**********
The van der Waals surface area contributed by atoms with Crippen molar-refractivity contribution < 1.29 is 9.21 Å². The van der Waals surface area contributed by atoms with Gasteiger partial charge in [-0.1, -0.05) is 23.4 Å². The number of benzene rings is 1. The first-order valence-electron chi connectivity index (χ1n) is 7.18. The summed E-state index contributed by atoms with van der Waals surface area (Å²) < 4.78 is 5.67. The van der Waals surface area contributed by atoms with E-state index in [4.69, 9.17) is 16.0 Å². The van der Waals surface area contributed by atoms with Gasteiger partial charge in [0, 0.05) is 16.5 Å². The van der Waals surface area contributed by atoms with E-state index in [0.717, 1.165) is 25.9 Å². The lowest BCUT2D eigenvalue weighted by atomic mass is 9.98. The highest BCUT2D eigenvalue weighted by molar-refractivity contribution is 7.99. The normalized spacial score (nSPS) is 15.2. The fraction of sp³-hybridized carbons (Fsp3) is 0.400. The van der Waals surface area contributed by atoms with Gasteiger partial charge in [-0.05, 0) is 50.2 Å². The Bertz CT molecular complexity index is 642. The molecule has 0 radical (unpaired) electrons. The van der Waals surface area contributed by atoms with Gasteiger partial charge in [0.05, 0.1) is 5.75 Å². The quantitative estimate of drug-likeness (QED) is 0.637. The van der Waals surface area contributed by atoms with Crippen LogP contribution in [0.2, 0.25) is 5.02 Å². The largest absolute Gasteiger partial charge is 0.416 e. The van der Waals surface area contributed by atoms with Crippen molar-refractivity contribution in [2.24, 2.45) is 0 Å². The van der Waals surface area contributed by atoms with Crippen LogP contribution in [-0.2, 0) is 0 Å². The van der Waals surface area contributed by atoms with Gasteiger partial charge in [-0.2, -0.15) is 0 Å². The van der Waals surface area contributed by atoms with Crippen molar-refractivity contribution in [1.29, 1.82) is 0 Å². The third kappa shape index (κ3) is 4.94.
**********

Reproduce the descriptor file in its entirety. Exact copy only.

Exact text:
The van der Waals surface area contributed by atoms with Crippen molar-refractivity contribution < 1.29 is 9.21 Å². The van der Waals surface area contributed by atoms with Gasteiger partial charge in [-0.1, -0.05) is 23.4 Å². The number of benzene rings is 1. The first-order valence-electron chi connectivity index (χ1n) is 7.18. The summed E-state index contributed by atoms with van der Waals surface area (Å²) < 4.78 is 5.67. The van der Waals surface area contributed by atoms with E-state index in [4.69, 9.17) is 16.0 Å². The van der Waals surface area contributed by atoms with Gasteiger partial charge in [0, 0.05) is 16.5 Å². The van der Waals surface area contributed by atoms with E-state index in [0.717, 1.165) is 25.9 Å². The lowest BCUT2D eigenvalue weighted by atomic mass is 9.98. The highest BCUT2D eigenvalue weighted by molar-refractivity contribution is 7.99. The normalized spacial score (nSPS) is 15.2. The fraction of sp³-hybridized carbons (Fsp3) is 0.400. The van der Waals surface area contributed by atoms with Gasteiger partial charge in [-0.05, 0) is 50.2 Å². The Bertz CT molecular complexity index is 642. The molecule has 0 radical (unpaired) electrons. The van der Waals surface area contributed by atoms with Gasteiger partial charge in [0.05, 0.1) is 5.75 Å². The quantitative estimate of drug-likeness (QED) is 0.637. The van der Waals surface area contributed by atoms with Crippen LogP contribution in [0.2, 0.25) is 5.02 Å². The largest absolute Gasteiger partial charge is 0.416 e. The van der Waals surface area contributed by atoms with Crippen molar-refractivity contribution in [2.24, 2.45) is 0 Å². The van der Waals surface area contributed by atoms with Crippen LogP contribution in [-0.2, 0) is 0 Å². The van der Waals surface area contributed by atoms with Gasteiger partial charge in [-0.2, -0.15) is 0 Å². The van der Waals surface area contributed by atoms with Crippen molar-refractivity contribution in [1.29, 1.82) is 0 Å². The third kappa shape index (κ3) is 4.94.